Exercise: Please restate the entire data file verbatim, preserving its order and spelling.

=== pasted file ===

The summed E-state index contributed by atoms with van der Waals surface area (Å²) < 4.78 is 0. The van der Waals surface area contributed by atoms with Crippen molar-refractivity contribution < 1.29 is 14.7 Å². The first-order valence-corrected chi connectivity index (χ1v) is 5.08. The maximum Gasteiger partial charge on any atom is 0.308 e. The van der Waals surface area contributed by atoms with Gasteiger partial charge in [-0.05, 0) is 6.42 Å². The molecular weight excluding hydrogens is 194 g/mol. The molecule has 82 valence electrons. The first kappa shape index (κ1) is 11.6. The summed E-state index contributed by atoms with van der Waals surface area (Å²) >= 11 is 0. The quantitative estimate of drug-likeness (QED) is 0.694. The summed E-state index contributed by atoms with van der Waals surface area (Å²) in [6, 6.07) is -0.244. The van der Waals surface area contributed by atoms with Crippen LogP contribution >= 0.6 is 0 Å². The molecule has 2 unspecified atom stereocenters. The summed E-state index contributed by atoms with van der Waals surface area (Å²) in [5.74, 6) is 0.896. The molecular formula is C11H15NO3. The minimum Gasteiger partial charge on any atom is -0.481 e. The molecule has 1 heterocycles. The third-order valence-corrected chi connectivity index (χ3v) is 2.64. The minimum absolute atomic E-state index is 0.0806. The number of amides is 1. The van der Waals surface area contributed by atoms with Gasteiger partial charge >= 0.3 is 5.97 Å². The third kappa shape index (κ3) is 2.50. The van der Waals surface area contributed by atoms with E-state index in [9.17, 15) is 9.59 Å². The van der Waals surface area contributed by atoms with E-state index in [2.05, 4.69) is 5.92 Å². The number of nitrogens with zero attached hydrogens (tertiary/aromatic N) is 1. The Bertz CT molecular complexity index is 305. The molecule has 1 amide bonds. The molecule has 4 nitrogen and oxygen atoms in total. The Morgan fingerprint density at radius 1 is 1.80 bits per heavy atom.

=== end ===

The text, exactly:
The summed E-state index contributed by atoms with van der Waals surface area (Å²) < 4.78 is 0. The van der Waals surface area contributed by atoms with Crippen molar-refractivity contribution < 1.29 is 14.7 Å². The first-order valence-corrected chi connectivity index (χ1v) is 5.08. The maximum Gasteiger partial charge on any atom is 0.308 e. The van der Waals surface area contributed by atoms with Gasteiger partial charge in [-0.05, 0) is 6.42 Å². The molecular weight excluding hydrogens is 194 g/mol. The molecule has 82 valence electrons. The first kappa shape index (κ1) is 11.6. The summed E-state index contributed by atoms with van der Waals surface area (Å²) >= 11 is 0. The quantitative estimate of drug-likeness (QED) is 0.694. The summed E-state index contributed by atoms with van der Waals surface area (Å²) in [6, 6.07) is -0.244. The van der Waals surface area contributed by atoms with Crippen LogP contribution >= 0.6 is 0 Å². The molecule has 2 unspecified atom stereocenters. The summed E-state index contributed by atoms with van der Waals surface area (Å²) in [5.74, 6) is 0.896. The molecular formula is C11H15NO3. The minimum Gasteiger partial charge on any atom is -0.481 e. The molecule has 1 heterocycles. The third-order valence-corrected chi connectivity index (χ3v) is 2.64. The minimum absolute atomic E-state index is 0.0806. The number of amides is 1. The van der Waals surface area contributed by atoms with Gasteiger partial charge >= 0.3 is 5.97 Å². The third kappa shape index (κ3) is 2.50. The van der Waals surface area contributed by atoms with E-state index in [9.17, 15) is 9.59 Å². The van der Waals surface area contributed by atoms with E-state index in [2.05, 4.69) is 5.92 Å². The number of nitrogens with zero attached hydrogens (tertiary/aromatic N) is 1. The Bertz CT molecular complexity index is 305. The molecule has 1 amide bonds. The molecule has 4 nitrogen and oxygen atoms in total. The Morgan fingerprint density at radius 1 is 1.80 bits per heavy atom.